Jammie Holmes’s first solo museum exhibition celebrates the lives of everyday Black folk while continuing the rich tradition of Black figurative painting.
Jammie Holmes: Make the Revolution Irresistible
August 11 – November 26, 2023
Modern Art Museum of Fort Worth
In Jammie Holmes’s first solo museum exhibition, Make the Revolution Irresistible, the artist makes visible what has often been rendered invisible in art institutions: representations of life for everyday Black folk. A self-taught artist, Dallas-based Holmes paints what he knows, revealing experiences of loss, challenging stereotypes of masculinity, and honoring communities left in the margins.
The seventeen large-scale paintings on display at the Modern Art Museum of Fort Worth are figurative, expressive, and full of symbolic iconography. His painterly portraits of friends and family members place him within a rich tradition of Black figuration, with painters from the past like Jacob Lawrence and Barkley L. Hendricks to contemporaries like Kerry James Marshall and Kehinde Wiley.
For Holmes, he feels a responsibility to represent his roots and help audiences connect to the way of life he grew up with in the small town of Thibodaux, Louisiana. His paintings feature friends, family, neighbors—people living their everyday, normal lives. Going to church, playing card games, cutting each other’s hair. Holmes uses his platform as an artist to provide his community the space to be seen, to be celebrated. Or as he likes to say, “to give them their roses.”
Holmes doesn’t shy away from expressing the realities of life back home. Several paintings, like Blame the Man #2 (2021), include figures wearing black shirts with cursive script reading “Rest in Peace.” With such high crime rates, it’s not uncommon for young people in Thibodaux to die in the crosshairs of gang violence. As a result, it’s customary to create these t-shirts as a way to honor the loss of loved ones. It’s part of a process of mourning.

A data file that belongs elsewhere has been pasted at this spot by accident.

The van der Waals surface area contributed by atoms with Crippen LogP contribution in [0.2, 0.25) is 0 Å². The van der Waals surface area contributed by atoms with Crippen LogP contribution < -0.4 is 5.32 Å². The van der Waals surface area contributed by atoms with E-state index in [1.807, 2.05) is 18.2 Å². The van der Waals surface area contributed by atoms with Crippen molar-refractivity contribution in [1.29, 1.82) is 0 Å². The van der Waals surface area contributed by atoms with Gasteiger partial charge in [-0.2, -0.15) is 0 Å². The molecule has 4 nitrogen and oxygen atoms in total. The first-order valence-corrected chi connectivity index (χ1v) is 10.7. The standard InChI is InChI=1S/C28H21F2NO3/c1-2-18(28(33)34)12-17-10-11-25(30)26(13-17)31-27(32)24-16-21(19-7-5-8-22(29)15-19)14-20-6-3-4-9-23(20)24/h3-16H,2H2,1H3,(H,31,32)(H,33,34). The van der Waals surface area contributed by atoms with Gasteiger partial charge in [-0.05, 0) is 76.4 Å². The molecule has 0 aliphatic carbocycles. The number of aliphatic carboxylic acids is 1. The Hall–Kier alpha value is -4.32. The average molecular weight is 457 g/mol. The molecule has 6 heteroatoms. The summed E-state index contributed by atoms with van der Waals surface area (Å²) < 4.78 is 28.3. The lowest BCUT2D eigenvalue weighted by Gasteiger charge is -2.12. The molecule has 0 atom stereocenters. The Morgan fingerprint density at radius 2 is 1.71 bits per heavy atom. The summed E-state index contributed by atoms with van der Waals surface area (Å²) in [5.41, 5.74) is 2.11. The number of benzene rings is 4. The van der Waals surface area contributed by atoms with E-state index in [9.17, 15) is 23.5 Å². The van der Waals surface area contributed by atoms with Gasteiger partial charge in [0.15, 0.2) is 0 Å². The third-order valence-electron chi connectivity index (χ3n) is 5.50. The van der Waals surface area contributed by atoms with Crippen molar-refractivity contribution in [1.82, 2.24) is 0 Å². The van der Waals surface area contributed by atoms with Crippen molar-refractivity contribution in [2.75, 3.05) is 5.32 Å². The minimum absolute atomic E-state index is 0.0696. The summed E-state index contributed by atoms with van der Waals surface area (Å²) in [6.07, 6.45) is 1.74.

Notions of family and brotherhood are prevalent in Holmes’s work. For example, Endurance (2020), features the artist cutting his brother’s hair. We see black and white tile on the floor and floral wallpaper behind the pair, setting us in a domestic space. The atmosphere is relaxed, intimate, and loving. Seen taking care of his brother, Holmes challenges notions of masculinity, showcasing a different kind of strength: affection.
In addition to scenes of contemporary life, Holmes also reflects on Black history with paintings referencing Rev. Dr. Martin Luther King, Jr., Kathleen Cleaver, Fred Hampton, and the efforts of Black Panther Party leadership as seen in works like Zebra in the Room (2023). With his energetic brushwork, the artist uplifts the virtuosity and power of these figures and their causes. In referencing these historical Black leaders, Holmes seeks to recognize the hard work of those who dedicated their lives to fighting for change. Again, he wants “to give them their roses,” and in turn, hopes to inspire new generations of leadership.
The work of Jammie Holmes is rooted in the Black American experience, and in particular, a face of America we don’t often see in museums. While sometimes representing the unjust realities facing people of color in this country, Holmes also provides an empowering portrait of his community. There is strength and dignity in the figures he paints. Although his work often centers around people and places from his hometown, the expressions and themes of family, spirituality, and loss are universal. This is ultimately an American story.
Jammie Holmes will deliver an artist lecture at the Fort Worth Modern on Tuesday, September 19 at 6 pm.